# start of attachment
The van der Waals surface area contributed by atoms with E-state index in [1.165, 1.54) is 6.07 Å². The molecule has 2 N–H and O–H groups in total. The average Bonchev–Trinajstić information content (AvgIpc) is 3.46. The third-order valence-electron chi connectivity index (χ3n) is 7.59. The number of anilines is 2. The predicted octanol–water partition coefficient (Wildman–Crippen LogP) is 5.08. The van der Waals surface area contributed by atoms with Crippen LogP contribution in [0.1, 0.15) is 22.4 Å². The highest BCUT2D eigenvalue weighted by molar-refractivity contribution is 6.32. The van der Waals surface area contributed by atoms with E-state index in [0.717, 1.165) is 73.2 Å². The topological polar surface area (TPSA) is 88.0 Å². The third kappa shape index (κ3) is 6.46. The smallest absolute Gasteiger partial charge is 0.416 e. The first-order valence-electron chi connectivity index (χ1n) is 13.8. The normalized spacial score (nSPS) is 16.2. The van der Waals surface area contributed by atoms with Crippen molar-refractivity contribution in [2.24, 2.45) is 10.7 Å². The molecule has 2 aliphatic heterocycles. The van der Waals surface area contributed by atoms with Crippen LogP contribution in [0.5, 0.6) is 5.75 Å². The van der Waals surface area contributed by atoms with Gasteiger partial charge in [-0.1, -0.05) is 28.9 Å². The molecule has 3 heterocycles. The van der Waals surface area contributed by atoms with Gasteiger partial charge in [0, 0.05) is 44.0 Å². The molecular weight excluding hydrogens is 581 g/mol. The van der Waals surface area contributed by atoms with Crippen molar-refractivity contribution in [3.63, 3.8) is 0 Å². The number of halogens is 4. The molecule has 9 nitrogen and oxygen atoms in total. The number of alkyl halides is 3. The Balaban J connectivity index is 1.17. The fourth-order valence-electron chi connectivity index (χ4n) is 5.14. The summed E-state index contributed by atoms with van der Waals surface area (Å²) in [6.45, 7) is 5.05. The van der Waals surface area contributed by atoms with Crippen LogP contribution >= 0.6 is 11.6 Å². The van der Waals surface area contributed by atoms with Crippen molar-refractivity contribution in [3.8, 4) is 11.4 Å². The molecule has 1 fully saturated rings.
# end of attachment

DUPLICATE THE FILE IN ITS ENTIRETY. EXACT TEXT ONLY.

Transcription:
The van der Waals surface area contributed by atoms with E-state index in [1.165, 1.54) is 6.07 Å². The molecule has 2 N–H and O–H groups in total. The average Bonchev–Trinajstić information content (AvgIpc) is 3.46. The third-order valence-electron chi connectivity index (χ3n) is 7.59. The number of anilines is 2. The predicted octanol–water partition coefficient (Wildman–Crippen LogP) is 5.08. The van der Waals surface area contributed by atoms with Crippen LogP contribution in [0.1, 0.15) is 22.4 Å². The highest BCUT2D eigenvalue weighted by molar-refractivity contribution is 6.32. The van der Waals surface area contributed by atoms with E-state index in [0.717, 1.165) is 73.2 Å². The topological polar surface area (TPSA) is 88.0 Å². The third kappa shape index (κ3) is 6.46. The smallest absolute Gasteiger partial charge is 0.416 e. The first-order valence-electron chi connectivity index (χ1n) is 13.8. The normalized spacial score (nSPS) is 16.2. The van der Waals surface area contributed by atoms with Crippen molar-refractivity contribution in [2.24, 2.45) is 10.7 Å². The molecule has 2 aliphatic heterocycles. The van der Waals surface area contributed by atoms with Crippen LogP contribution in [0.5, 0.6) is 5.75 Å². The van der Waals surface area contributed by atoms with Gasteiger partial charge in [-0.1, -0.05) is 28.9 Å². The molecule has 3 heterocycles. The van der Waals surface area contributed by atoms with Gasteiger partial charge in [0, 0.05) is 44.0 Å². The molecular weight excluding hydrogens is 581 g/mol. The van der Waals surface area contributed by atoms with Crippen molar-refractivity contribution in [3.63, 3.8) is 0 Å². The number of halogens is 4. The molecule has 9 nitrogen and oxygen atoms in total. The number of alkyl halides is 3. The Balaban J connectivity index is 1.17. The fourth-order valence-electron chi connectivity index (χ4n) is 5.14. The summed E-state index contributed by atoms with van der Waals surface area (Å²) in [6.45, 7) is 5.05. The van der Waals surface area contributed by atoms with Crippen LogP contribution >= 0.6 is 11.6 Å². The van der Waals surface area contributed by atoms with Crippen molar-refractivity contribution in [3.8, 4) is 11.4 Å². The molecule has 1 fully saturated rings.